Despite efforts, Twitter’s cash flow continues to suffer, primarily due to a drastic 50% decline in advertising revenue and a burdensome debt load. Elon Musk expressed disappointment on July 15, acknowledging that the app failed to meet his expectations set in March
. However, Musk expressed optimism and hoped that Twitter could achieve a positive cash flow status by June. This setback emphasizes the challenges faced by Twitter in restoring its financial stability and highlights the importance of implementing effective strategies to generate revenue and reduce its debt burden.
“Need to reach positive cash flow before we have the luxury of anything else,” Musk said in a tweet replying to suggestions on recapitalization.
Amidst growing competition between the platform and Mark Zuckerberg’s rival Threads, Elon Musk’s statement arrives at a crucial time. Twitter’s recent move to pay creators for advertisements adds another layer to the intensifying competition between the two platforms.
This is the latest sign that the aggressive cost-cutting measures since Musk acquired Twitter in October are not enough to get Twitter to cash flow positive, and suggests Twitter’s ad revenue may have not recovered as fast as Musk suggested in an interview in April.
After laying off thousands of employees and cutting cloud service bills, Musk had said the company reduced its non-debt expenditures to $1.5 billion from a projected $4.5 billion in 2023. Twitter also faces annual interest payments of about $1.5 billion as a result of the debt it took on in the $44 billion deal that turned the company private.
The timeframe Elon Musk was referring to regarding the 50% decrease in ad revenue remains unclear. He previously mentioned that Twitter’s revenue projection for 2023 is $3 billion, down from $5.1 billion in 2021.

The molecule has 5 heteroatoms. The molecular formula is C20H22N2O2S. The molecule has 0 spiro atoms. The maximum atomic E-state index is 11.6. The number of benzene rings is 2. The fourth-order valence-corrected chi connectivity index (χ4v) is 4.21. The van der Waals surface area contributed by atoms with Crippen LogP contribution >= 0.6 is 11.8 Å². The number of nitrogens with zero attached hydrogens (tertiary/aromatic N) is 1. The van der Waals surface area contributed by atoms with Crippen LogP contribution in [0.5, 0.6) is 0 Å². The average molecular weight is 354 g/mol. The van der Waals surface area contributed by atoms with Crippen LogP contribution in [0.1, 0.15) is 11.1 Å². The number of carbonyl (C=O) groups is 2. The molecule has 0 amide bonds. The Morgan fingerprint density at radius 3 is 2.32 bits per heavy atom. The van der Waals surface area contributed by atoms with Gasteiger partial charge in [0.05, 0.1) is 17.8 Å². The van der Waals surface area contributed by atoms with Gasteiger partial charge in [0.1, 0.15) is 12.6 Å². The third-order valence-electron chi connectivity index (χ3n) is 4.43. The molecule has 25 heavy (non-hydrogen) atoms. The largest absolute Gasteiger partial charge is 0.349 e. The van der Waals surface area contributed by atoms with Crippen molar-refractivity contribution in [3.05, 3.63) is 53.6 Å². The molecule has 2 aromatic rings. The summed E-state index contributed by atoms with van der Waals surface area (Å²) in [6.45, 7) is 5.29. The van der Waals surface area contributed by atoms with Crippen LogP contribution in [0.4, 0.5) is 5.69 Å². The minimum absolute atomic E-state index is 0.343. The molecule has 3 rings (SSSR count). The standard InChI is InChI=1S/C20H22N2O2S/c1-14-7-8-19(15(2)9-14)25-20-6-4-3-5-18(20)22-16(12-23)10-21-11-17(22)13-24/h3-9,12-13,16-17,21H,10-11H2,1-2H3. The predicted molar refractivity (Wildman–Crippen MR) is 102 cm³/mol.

Twitter has faced criticism for its inadequate content moderation, leading to the departure of several advertisers who did not want their ads showcased alongside inappropriate content.
Musk’s appointment of Linda Yaccarino indicates that Twitter considers ad sales a priority, even as it strives to boost subscription revenue.
Currently, Threads, a rival platform to Twitter, does not have any advertisements on its platform and therefore is not competing with Twitter for revenue. However, despite this, there has been interest from some advertising firms.
As of Monday morning, Threads has reached an impressive milestone of 100 million users, making it the fastest-growing platform in history. Sensor Tower reports that Threads also had a highly successful app launch, with over 40 million downloads on July 6, making it the most successful app launch in the last decade.
Twitter announced on Thursday that it will be offering a share of its ad revenue to select content creators as an incentive to attract more creators to the site. This means that content creators will have the opportunity to earn money by posting advertisements on the platform.
Starting this week, Twitter has already begun paying content creators for their advertisements, with some users reporting earning over $10,000 from these payouts.